Investigation into Tasmanian tree spiking
Spikes have been found in several trees at two Tasmanian sawmills leaving political parties at loggerheads over who is responsible for the industrial sabotage.
Police are now investigating at the affected sawmills in the Derwent Valley and Bridgewater.
The intention of the practice is to prevent loggers cutting into that section of the tree and leaving the sawmill unable to process the wood.
Greens leader Cassy O'Connor said the tree spiking could have come from within the logging industry.
"We are highly suspicious that this is another attempt to blame and demonise people who are standing against forest destruction," she said in a statement.
"The last time tree spiking was alleged in 2012, it was found to be the work of a disgruntled industry worker. Then premier, Lara Giddings, who jumped readily on the blame bandwagon was subsequently forced to apologise to conservationists."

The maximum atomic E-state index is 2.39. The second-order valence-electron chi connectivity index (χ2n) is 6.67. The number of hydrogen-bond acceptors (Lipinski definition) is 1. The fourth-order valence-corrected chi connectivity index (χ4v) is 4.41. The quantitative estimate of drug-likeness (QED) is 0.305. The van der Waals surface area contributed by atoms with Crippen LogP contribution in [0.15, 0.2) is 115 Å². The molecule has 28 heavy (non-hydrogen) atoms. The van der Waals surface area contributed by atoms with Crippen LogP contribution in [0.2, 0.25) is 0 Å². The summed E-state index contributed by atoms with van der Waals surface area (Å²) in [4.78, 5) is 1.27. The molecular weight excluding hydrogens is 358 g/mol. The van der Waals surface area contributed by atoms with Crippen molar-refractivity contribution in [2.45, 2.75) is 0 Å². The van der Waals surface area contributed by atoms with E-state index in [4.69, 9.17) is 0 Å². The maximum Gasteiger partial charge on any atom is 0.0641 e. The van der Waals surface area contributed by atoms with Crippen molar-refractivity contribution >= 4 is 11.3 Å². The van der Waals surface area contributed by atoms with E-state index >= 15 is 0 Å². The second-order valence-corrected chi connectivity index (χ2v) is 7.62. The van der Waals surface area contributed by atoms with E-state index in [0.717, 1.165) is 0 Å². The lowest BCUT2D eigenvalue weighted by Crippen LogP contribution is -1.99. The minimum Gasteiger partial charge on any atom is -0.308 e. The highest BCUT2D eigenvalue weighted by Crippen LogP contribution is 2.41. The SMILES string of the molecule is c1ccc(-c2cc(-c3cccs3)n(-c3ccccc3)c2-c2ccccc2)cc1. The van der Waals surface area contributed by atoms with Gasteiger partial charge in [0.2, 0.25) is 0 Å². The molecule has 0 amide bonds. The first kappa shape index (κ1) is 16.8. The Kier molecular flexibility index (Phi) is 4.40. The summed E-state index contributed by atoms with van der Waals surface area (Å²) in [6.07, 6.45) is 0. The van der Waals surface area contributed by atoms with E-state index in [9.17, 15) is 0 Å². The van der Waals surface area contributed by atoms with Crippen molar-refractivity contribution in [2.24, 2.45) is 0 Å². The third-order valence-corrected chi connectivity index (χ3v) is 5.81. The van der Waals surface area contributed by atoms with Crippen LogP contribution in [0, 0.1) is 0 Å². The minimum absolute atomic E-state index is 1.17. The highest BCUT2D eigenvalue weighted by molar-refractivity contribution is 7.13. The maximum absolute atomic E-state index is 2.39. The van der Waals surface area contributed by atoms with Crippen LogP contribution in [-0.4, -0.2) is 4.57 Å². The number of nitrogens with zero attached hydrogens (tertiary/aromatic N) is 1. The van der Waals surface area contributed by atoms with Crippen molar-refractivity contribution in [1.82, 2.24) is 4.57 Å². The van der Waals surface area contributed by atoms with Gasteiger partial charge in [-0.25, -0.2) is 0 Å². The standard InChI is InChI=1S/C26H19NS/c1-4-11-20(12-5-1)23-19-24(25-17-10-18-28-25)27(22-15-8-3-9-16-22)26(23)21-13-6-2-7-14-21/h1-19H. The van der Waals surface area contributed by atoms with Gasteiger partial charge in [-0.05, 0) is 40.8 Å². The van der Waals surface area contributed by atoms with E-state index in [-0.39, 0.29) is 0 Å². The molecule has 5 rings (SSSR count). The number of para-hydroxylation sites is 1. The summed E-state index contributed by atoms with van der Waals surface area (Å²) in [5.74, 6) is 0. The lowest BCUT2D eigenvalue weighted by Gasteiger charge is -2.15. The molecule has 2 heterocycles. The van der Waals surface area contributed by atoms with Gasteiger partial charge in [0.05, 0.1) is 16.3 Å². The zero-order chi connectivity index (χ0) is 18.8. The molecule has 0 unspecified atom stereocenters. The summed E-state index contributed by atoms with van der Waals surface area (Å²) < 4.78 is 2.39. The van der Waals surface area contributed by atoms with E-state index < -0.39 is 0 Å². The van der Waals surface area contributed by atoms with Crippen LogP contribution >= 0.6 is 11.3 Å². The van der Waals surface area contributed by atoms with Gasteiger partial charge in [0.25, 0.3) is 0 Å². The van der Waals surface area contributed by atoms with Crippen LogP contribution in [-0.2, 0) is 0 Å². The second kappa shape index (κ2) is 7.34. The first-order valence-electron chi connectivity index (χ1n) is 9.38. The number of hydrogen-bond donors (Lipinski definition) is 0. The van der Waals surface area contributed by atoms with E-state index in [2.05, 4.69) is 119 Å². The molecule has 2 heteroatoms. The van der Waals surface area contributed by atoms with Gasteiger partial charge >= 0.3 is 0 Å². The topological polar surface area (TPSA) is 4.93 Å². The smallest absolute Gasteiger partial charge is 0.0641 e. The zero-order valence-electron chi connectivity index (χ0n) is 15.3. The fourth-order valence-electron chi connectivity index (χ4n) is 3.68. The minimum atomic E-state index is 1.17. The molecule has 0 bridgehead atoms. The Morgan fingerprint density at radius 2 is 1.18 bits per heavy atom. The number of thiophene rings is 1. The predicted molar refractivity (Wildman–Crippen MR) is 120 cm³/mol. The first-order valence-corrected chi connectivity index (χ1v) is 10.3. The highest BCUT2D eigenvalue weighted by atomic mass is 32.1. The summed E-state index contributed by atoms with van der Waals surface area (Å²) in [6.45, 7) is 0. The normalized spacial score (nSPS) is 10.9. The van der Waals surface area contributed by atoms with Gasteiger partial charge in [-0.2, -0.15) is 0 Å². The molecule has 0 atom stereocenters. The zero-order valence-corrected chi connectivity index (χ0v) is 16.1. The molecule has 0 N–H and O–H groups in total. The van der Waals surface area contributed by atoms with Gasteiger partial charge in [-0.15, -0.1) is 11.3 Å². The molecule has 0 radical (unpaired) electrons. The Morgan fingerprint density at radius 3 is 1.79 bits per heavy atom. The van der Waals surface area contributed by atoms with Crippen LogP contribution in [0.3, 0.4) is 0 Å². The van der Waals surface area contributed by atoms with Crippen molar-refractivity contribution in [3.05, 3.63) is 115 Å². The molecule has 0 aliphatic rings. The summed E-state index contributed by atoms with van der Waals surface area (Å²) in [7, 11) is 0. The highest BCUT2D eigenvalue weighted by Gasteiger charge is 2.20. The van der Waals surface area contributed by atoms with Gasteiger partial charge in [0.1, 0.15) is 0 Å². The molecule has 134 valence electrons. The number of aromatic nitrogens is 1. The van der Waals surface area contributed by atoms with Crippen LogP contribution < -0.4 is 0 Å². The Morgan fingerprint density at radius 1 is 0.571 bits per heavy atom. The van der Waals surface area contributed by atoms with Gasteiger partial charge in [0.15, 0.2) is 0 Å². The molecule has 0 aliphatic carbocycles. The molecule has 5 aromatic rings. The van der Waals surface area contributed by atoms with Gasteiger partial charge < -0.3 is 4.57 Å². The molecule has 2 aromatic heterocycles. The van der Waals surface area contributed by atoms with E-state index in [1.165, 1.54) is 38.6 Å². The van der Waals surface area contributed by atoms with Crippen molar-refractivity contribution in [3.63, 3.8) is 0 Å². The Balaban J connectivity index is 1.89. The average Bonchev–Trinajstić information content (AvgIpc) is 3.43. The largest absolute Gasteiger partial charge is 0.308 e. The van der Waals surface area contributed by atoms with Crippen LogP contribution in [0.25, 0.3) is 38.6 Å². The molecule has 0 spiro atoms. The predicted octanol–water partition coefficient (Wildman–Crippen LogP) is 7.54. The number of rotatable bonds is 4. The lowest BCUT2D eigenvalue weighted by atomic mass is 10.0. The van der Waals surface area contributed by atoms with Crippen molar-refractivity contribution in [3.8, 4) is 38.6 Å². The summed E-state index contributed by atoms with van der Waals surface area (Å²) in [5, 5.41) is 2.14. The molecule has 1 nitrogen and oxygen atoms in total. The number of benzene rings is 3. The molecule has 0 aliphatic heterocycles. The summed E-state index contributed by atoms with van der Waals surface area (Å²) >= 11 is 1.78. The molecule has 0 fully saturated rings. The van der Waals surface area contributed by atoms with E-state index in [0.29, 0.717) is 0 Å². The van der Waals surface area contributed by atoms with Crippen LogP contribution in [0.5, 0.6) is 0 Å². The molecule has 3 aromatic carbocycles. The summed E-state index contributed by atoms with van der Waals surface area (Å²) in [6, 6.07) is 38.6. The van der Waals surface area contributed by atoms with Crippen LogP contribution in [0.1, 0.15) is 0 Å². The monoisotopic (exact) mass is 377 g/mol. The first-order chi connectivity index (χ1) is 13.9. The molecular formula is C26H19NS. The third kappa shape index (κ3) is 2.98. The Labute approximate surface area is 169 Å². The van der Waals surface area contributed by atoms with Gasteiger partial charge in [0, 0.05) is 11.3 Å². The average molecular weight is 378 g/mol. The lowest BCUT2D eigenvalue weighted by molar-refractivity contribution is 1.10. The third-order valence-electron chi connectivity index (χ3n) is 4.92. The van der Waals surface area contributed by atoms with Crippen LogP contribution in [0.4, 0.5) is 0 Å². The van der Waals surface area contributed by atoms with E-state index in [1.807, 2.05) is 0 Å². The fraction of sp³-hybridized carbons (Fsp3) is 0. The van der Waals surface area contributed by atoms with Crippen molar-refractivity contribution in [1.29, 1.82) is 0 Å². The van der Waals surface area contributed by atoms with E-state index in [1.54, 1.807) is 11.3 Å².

Shadow Minister for Resources Shane Broad said Ms O'Connor should not be throwing around accusations.
"With police investigations at an early stage, it is disappointing to see the Greens Leader pre-empting those enquiries and suggesting the industry itself is to blame for this incident," he said.
Mr Broad said Ms O'Connor and other environmental activists should be condemning the behaviour.
"While some have spoken out against this incident, it is the responsibility of all environmental organisations to make it clear that this dangerous practice is unacceptable, unlawful and will not be tolerated," he said in a statement.
Ms O'Connor said The Greens did condemn all violence in Tasmania's forests and the party had a proud history of peaceful protest.
Minister for Resources Guy Barnett said reports of the tree spiking was deeply concerning.
"This frightening incident could have severely injured or killed these workers and this is an extremely serious situation," he said.
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